Buying a foreclosure or REO property in
What's an REO?
REO is short for Real Estate Owned. These are houses that have completed the foreclosure process which the bank or mortage company currently owns. This is unlike real estate up for foreclosure auction. If you buy a property during a foreclosure sale, you must pay at least the loan balance plus any interest and other fees accumulated during the foreclosure process. You must also be ready to pay with cash in hand. To top everything off, you'll receive the property totally as is. That could consist of prevailing liens and even current denizens that may require expulsion.
A REO, conversely, is a more tidy and attractive transaction. The REO property did not find a buyer during foreclosure auction. The lender now owns it. The lender will see to the elimination of tax liens, evict occupants if needed and generally arrange for the issuance of a title insurance policy to the buyer at closing. Take notice that REOs may be exempt from standard disclosure requirements. For example, in California, banks are not required to give a Transfer Disclosure Statement, a document that usually requires sellers to reveal any defects of which they are knowledgeable.
Are REO's a bargain in Burlington?
It is occasionally though that any REO must be a good buy and an chance for easy money. This isn't always true. You have to be very careful about buying a REO if your intent is make a profit. While it's true that the bank is typically anxious to sell it quickly, they are also strongly interested to get as much as they can for it. When contemplating the value of a REO, you need to look closely at comparable sales in the neighborhood and be sure to take into account the time and cost of any repairs or remodeling needed to prepare the house for resale. The bargains with money making potential exist, and many people do very well buying foreclosures. But there are also many REO's that are not good buys and not likely to turn a profit.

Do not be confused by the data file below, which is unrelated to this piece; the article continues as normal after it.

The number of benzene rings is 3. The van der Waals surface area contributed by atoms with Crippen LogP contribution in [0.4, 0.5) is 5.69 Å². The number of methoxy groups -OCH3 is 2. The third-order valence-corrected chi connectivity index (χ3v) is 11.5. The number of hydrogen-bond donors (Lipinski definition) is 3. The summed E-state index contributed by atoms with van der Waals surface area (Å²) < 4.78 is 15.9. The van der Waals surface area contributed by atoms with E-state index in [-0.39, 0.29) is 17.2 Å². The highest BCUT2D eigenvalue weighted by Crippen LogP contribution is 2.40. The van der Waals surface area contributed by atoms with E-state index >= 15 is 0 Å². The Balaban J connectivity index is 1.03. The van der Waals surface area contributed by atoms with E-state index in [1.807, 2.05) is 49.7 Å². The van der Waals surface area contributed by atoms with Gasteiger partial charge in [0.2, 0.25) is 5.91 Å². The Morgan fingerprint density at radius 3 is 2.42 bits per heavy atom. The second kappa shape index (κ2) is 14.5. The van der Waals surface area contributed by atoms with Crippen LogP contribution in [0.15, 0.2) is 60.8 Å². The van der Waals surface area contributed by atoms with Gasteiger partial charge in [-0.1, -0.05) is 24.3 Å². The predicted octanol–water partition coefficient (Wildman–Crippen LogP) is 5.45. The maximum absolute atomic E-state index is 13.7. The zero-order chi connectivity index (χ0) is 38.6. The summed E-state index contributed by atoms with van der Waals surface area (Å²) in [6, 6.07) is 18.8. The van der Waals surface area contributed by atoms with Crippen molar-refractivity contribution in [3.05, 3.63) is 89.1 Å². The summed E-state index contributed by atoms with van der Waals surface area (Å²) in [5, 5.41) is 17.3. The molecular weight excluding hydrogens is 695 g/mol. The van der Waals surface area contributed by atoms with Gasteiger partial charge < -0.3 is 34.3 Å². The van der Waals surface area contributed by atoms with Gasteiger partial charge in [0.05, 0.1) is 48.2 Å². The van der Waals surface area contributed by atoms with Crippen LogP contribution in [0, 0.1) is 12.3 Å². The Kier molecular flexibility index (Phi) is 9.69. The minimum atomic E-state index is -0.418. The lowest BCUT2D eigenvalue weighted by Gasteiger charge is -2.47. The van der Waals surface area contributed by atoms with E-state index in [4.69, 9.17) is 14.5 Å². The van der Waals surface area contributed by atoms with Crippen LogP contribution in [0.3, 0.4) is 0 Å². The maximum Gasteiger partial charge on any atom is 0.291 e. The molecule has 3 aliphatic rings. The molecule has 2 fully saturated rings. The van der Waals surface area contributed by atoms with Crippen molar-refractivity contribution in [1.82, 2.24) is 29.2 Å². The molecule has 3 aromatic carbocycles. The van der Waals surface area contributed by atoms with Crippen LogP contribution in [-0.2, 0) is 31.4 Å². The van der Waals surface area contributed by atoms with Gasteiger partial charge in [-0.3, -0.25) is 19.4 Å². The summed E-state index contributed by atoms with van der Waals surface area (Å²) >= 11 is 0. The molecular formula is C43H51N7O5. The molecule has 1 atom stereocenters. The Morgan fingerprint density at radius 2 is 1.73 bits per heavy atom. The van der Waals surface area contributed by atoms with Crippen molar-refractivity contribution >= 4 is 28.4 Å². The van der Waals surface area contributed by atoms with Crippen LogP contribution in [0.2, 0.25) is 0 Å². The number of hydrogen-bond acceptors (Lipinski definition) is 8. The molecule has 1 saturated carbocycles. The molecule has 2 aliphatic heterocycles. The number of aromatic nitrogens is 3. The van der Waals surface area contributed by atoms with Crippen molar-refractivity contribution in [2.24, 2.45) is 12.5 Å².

Ready to make an offer?
Most banks have a REO department that you'll work with while buying a REO property from them. Normally the REO department will use a listing agent to get their REO properties listed on the local MLS. Prior to making your offer, you'll want to contact either the listing agent or REO department at the bank and discover as much as you can about what they know regarding the condition of the property and what their process is for taking offers. Since banks typically sell REO properties "as is", you'll want to be sure and include an inspection contingency in your offer that gives you time to check for unseen damage and terminate the offer if you find it.
As with making any offer on real estate, you'll make your offer more attractive if you can include documentation of your ability to pay, such as a pre-approval letter from a lender. Once you've made your offer, you can expect the bank to respond with a counter offer. At this point it will be up to you to decide whether to accept their counter, or offer a counter to the counter offer. Be aware, you'll be working with a process that generally involves a group of people at the bank, and they don't work evenings or weekends. It's not uncommon for the process of offers and counter offers to take days or even weeks.